Rami Tzafriri; Brett Zani; Steve Alston; Elazer Edelman. ‘Multiple drug coated balloon exposures increase arterial permeability and drug retention.’
Poster presented at: Transcatheter Cardiovascular Therapeutics (TCT), Oct 25-Nov 2, 2016, Washington, DC.
Summary: It is thought that increased dose or number of drug-coated balloon (DCB) inflations increases drug delivery and tissue retention – this however has never been validated and this we examined. Paclitaxel (PTX) coated balloons (W.L. Gore, Flagstaff AZ) with 4.1 (5×40 mm) or 3.6 μg/mm2 (6×40 mm) PTX were inflated for 60 sec once or three DCB sequentially at the same angiographic site in 30 Yorkshire swine peripheral arteries.
While ∼75% of the PTX load was released from the balloons independent of the number of inflations per artery, the amount deposited in the wall and retained over time differed. Arteries in the clinical single dose group absorbed only 72.1±0.6 μg PTX, of which 97% was cleared with a half-life of 8 hours. Surprisingly, three exposures produced 6.6-fold more PTX, twice the difference from dose alone (478±8.1 μg, p<0.0001) and what was deposited was cleared slower; 92% with a half-life of 13 hours (p=0.0028).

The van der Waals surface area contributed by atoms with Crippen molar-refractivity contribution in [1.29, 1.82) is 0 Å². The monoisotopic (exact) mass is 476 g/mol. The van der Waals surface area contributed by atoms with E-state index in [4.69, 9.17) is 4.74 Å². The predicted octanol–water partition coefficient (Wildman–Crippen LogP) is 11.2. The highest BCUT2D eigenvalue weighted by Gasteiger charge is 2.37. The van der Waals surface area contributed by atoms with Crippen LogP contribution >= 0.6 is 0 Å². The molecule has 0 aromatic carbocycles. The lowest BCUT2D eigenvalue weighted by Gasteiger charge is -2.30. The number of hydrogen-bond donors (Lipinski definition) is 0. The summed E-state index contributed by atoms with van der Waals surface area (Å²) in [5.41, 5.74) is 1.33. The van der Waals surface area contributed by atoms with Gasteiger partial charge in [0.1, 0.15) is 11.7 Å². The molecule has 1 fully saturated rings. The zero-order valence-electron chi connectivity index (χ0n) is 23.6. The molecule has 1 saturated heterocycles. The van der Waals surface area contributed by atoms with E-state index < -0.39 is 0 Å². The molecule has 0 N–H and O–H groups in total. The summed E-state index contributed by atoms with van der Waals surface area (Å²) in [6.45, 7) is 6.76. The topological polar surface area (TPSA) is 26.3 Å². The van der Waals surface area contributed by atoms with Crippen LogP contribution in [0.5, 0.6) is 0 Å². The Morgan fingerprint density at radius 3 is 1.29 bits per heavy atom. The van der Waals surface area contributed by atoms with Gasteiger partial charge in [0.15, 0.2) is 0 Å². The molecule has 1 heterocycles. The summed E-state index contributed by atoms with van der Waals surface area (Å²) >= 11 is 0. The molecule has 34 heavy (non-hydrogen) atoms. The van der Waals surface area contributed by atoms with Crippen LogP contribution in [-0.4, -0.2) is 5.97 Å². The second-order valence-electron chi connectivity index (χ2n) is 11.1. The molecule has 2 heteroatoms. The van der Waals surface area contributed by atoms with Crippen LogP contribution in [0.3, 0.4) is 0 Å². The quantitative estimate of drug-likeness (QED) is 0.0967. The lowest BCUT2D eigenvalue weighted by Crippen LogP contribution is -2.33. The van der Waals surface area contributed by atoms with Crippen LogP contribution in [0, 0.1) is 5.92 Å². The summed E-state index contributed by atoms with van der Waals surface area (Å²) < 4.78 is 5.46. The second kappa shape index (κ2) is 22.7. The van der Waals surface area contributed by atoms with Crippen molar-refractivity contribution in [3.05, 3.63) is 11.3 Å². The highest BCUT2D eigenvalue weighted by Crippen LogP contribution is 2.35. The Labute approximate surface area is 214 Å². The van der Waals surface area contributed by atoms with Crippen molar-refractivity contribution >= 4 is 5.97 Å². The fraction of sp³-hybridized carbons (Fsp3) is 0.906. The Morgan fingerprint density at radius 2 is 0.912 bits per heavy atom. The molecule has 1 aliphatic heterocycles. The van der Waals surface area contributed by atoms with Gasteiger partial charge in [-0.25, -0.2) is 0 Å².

In conclusion, tissue retention from DCB benefits from repeat inflations but NOT due to increased dose exposure – suggesting that repeated dilation may prepare the artery for enhanced absorption and/or overcome restrictions of single dose retention. These studies beg further evaluation in disease models and reevaluation of clinical use protocols for DCB.